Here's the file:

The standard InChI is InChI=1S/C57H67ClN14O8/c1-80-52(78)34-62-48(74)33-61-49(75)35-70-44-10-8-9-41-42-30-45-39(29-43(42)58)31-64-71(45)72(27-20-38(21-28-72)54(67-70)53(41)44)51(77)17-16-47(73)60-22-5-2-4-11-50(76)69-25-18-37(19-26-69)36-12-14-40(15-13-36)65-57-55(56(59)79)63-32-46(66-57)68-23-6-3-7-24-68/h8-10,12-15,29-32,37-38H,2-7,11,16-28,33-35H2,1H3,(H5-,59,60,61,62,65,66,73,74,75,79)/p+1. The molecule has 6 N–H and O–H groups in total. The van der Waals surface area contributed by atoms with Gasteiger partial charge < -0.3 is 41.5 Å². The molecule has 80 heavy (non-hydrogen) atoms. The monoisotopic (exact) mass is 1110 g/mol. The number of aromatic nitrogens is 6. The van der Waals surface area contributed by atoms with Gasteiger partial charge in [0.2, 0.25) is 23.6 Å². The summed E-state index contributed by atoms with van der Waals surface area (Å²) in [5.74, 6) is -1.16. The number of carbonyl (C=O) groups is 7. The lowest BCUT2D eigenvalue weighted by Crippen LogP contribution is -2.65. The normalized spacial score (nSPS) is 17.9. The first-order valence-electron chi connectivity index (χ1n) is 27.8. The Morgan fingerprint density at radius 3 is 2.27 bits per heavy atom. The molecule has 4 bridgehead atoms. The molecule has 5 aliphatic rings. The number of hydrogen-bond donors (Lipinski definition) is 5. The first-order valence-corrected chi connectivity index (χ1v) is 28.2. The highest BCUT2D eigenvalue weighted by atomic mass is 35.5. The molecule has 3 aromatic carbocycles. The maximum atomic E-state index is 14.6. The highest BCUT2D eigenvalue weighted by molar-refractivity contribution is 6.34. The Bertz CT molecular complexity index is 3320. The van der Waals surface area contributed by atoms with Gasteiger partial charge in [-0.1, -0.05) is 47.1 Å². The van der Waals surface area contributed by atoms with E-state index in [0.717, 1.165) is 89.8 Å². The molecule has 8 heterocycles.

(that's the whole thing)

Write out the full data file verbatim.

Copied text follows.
The standard InChI is InChI=1S/C57H67ClN14O8/c1-80-52(78)34-62-48(74)33-61-49(75)35-70-44-10-8-9-41-42-30-45-39(29-43(42)58)31-64-71(45)72(27-20-38(21-28-72)54(67-70)53(41)44)51(77)17-16-47(73)60-22-5-2-4-11-50(76)69-25-18-37(19-26-69)36-12-14-40(15-13-36)65-57-55(56(59)79)63-32-46(66-57)68-23-6-3-7-24-68/h8-10,12-15,29-32,37-38H,2-7,11,16-28,33-35H2,1H3,(H5-,59,60,61,62,65,66,73,74,75,79)/p+1. The molecule has 6 N–H and O–H groups in total. The van der Waals surface area contributed by atoms with Gasteiger partial charge < -0.3 is 41.5 Å². The molecule has 80 heavy (non-hydrogen) atoms. The monoisotopic (exact) mass is 1110 g/mol. The number of aromatic nitrogens is 6. The van der Waals surface area contributed by atoms with Gasteiger partial charge in [0.2, 0.25) is 23.6 Å². The summed E-state index contributed by atoms with van der Waals surface area (Å²) in [5.74, 6) is -1.16. The number of carbonyl (C=O) groups is 7. The lowest BCUT2D eigenvalue weighted by Crippen LogP contribution is -2.65. The normalized spacial score (nSPS) is 17.9. The first-order valence-electron chi connectivity index (χ1n) is 27.8. The Morgan fingerprint density at radius 3 is 2.27 bits per heavy atom. The molecule has 4 bridgehead atoms. The molecule has 5 aliphatic rings. The number of hydrogen-bond donors (Lipinski definition) is 5. The first-order valence-corrected chi connectivity index (χ1v) is 28.2. The highest BCUT2D eigenvalue weighted by atomic mass is 35.5. The molecule has 3 aromatic carbocycles. The maximum atomic E-state index is 14.6. The highest BCUT2D eigenvalue weighted by molar-refractivity contribution is 6.34. The Bertz CT molecular complexity index is 3320. The van der Waals surface area contributed by atoms with Gasteiger partial charge in [-0.1, -0.05) is 47.1 Å². The van der Waals surface area contributed by atoms with E-state index in [0.717, 1.165) is 89.8 Å². The molecule has 8 heterocycles.